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Needy households get gift of indoor climate control

Three valley families that endured harsh season changes without a heater or air conditioner have a cool summer ahead thanks to the sixth annual Mission Cool Off program.

Northwest resident Denise DeLisse and Martin and Rosa Castro live in two of three households that were selected to have new units installed courtesy of the Nevada State Contractors Board and the Southern Nevada Air Conditioning Refrigeration Service Contractors Association .

The third recipient, Denise Toleu, lives in Henderson with her mother, Luz. Toleu was recently laid off and was struggling to aid her mother’s respiratory issues. Their 20-year-old unit was in dire need of repair.

Recipients were selected based on special circumstances and needs, and the organizations limited the program to 100 applications.

DeLisse is physically disabled and lives with a caregiver, her son, his wife and their two small children. Castro is unable to work due to multiple sclerosis.

Both households had problematic air-conditioning units that were decades old and beyond repair, said Ranya Botros, spokeswoman for the Nevada State Contractors Board.

Mission Cool Off is a community service program that helps families such as the Castros and the DeLisses.

DeLisse’s caregiver, John Bowman, spoke on her behalf and said they’re thankful to have a respite from two years without heat or sufficient air conditioning in the house. The family got by on two window units in bedrooms, but Bowman said in the summer swelter, everyone was miserable.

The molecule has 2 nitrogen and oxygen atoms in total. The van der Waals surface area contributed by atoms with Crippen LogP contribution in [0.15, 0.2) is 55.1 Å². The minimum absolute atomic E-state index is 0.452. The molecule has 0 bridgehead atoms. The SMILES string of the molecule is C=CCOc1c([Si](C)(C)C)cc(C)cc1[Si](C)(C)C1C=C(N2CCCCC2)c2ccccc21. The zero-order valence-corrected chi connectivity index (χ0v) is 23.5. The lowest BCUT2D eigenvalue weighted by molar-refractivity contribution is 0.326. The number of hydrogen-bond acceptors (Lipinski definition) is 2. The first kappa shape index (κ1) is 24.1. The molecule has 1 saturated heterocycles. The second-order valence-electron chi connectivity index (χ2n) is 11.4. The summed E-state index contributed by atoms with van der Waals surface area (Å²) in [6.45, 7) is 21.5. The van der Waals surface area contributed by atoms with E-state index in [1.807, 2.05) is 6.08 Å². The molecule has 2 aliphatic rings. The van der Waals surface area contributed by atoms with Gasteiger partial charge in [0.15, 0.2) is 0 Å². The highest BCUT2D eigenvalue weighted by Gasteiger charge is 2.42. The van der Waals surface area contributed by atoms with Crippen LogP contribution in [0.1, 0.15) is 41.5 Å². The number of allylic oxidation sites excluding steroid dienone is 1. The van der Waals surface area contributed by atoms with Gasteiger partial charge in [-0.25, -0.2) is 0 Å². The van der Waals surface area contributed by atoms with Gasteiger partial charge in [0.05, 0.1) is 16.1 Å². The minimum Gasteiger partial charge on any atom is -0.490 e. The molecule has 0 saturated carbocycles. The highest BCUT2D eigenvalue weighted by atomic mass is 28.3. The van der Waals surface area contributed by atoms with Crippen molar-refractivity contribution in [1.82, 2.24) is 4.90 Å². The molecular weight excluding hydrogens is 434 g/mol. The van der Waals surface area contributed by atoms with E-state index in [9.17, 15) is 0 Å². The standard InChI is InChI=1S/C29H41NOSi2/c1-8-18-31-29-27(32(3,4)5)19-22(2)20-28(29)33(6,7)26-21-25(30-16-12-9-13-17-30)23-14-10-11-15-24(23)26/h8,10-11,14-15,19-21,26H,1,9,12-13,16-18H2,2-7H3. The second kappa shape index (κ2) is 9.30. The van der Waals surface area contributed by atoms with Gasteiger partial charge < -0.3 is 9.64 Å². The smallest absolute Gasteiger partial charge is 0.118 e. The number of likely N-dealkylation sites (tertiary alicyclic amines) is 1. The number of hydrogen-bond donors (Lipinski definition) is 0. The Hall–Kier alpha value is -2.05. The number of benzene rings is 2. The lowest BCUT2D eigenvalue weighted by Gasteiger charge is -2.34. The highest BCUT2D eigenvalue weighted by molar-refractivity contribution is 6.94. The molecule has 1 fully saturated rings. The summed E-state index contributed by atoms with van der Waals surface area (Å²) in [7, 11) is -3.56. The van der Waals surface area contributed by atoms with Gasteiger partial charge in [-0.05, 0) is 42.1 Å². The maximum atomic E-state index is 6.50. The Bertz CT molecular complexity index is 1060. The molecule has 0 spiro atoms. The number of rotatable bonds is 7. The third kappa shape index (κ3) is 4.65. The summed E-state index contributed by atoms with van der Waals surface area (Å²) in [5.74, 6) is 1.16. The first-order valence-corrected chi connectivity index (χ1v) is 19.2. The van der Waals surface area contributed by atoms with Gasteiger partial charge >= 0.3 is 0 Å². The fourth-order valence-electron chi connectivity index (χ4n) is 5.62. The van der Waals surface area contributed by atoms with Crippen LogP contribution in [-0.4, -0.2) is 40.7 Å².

“It was cooler to step outside,” he said.

Energy bills fluctuated dramatically because of the air conditioning, he said.

The unit in their 40-year-old house was original, and DeLisse spent hundreds to repair it.

DeLisse applied for Mission Cool Off in March, and when the selection committee came to interview her, Bowman said he was moved by the household’s situation.

“The guy came out, and he started laughing because he’d never seen a unit so old,” he said. “He told us it had a mercury switch thermostat, and he hadn’t seen that in 20 years.”

Bowman said the new unit and installation, which included use of a crane to get it on the roof, were completed in about a day and cost about $7,500. All materials and labor were donated. The household is at ease now, Bowman said.

“When you’re hot, everyone is cranky,” he said. “Now everyone is so calm.”

Martin Castro said he spends most of his time inside, which was unbearable in triple-digit temperatures.

Repairs to his 25-year-old air conditioner were out of the question, he said.

That’s in the past now, he said.

“It’s pretty nice (and) working pretty good,” he said.

For more information, visit snarsca.com or nvcontractorsboard.com .

Contact Centennial and Paradise View reporter Maggie Lillis at mlillis@viewnews.com or 477-3839.

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